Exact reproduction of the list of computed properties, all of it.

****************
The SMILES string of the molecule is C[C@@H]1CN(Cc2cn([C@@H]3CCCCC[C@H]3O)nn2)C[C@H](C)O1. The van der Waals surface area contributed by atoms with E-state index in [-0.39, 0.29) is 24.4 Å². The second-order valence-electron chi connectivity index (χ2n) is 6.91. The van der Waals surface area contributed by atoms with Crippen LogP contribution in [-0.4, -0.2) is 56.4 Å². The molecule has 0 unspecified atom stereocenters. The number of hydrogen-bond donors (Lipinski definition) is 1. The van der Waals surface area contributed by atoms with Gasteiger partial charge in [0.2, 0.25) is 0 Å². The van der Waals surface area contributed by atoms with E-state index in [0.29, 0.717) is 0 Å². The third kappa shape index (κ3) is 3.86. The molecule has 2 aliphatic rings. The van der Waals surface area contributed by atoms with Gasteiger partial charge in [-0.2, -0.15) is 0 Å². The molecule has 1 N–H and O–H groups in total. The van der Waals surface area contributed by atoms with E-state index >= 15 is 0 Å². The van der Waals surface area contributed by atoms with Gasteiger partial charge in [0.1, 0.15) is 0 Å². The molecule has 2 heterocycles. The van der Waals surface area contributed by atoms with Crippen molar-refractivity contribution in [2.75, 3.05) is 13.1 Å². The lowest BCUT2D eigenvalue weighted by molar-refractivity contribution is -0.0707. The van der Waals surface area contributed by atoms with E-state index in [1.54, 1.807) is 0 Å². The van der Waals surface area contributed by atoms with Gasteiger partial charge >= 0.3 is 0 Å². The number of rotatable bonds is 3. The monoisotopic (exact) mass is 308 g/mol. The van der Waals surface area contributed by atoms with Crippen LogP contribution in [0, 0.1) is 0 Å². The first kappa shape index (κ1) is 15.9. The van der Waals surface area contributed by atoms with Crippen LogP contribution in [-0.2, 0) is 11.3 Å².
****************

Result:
The SMILES string of the molecule is C[C@@H]1CN(Cc2cn([C@@H]3CCCCC[C@H]3O)nn2)C[C@H](C)O1. The van der Waals surface area contributed by atoms with E-state index in [-0.39, 0.29) is 24.4 Å². The second-order valence-electron chi connectivity index (χ2n) is 6.91. The van der Waals surface area contributed by atoms with Crippen LogP contribution in [-0.4, -0.2) is 56.4 Å². The molecule has 0 unspecified atom stereocenters. The number of hydrogen-bond donors (Lipinski definition) is 1. The van der Waals surface area contributed by atoms with Gasteiger partial charge in [0.2, 0.25) is 0 Å². The van der Waals surface area contributed by atoms with E-state index in [0.29, 0.717) is 0 Å². The third kappa shape index (κ3) is 3.86. The molecule has 2 aliphatic rings. The van der Waals surface area contributed by atoms with Gasteiger partial charge in [-0.2, -0.15) is 0 Å². The molecule has 1 N–H and O–H groups in total. The van der Waals surface area contributed by atoms with E-state index >= 15 is 0 Å². The van der Waals surface area contributed by atoms with Gasteiger partial charge in [0.1, 0.15) is 0 Å². The molecule has 2 heterocycles. The van der Waals surface area contributed by atoms with Crippen molar-refractivity contribution in [2.75, 3.05) is 13.1 Å². The lowest BCUT2D eigenvalue weighted by molar-refractivity contribution is -0.0707. The van der Waals surface area contributed by atoms with E-state index in [1.54, 1.807) is 0 Å². The van der Waals surface area contributed by atoms with Gasteiger partial charge >= 0.3 is 0 Å². The number of rotatable bonds is 3. The monoisotopic (exact) mass is 308 g/mol. The van der Waals surface area contributed by atoms with Crippen LogP contribution in [0, 0.1) is 0 Å². The first kappa shape index (κ1) is 15.9. The van der Waals surface area contributed by atoms with Crippen LogP contribution in [-0.2, 0) is 11.3 Å².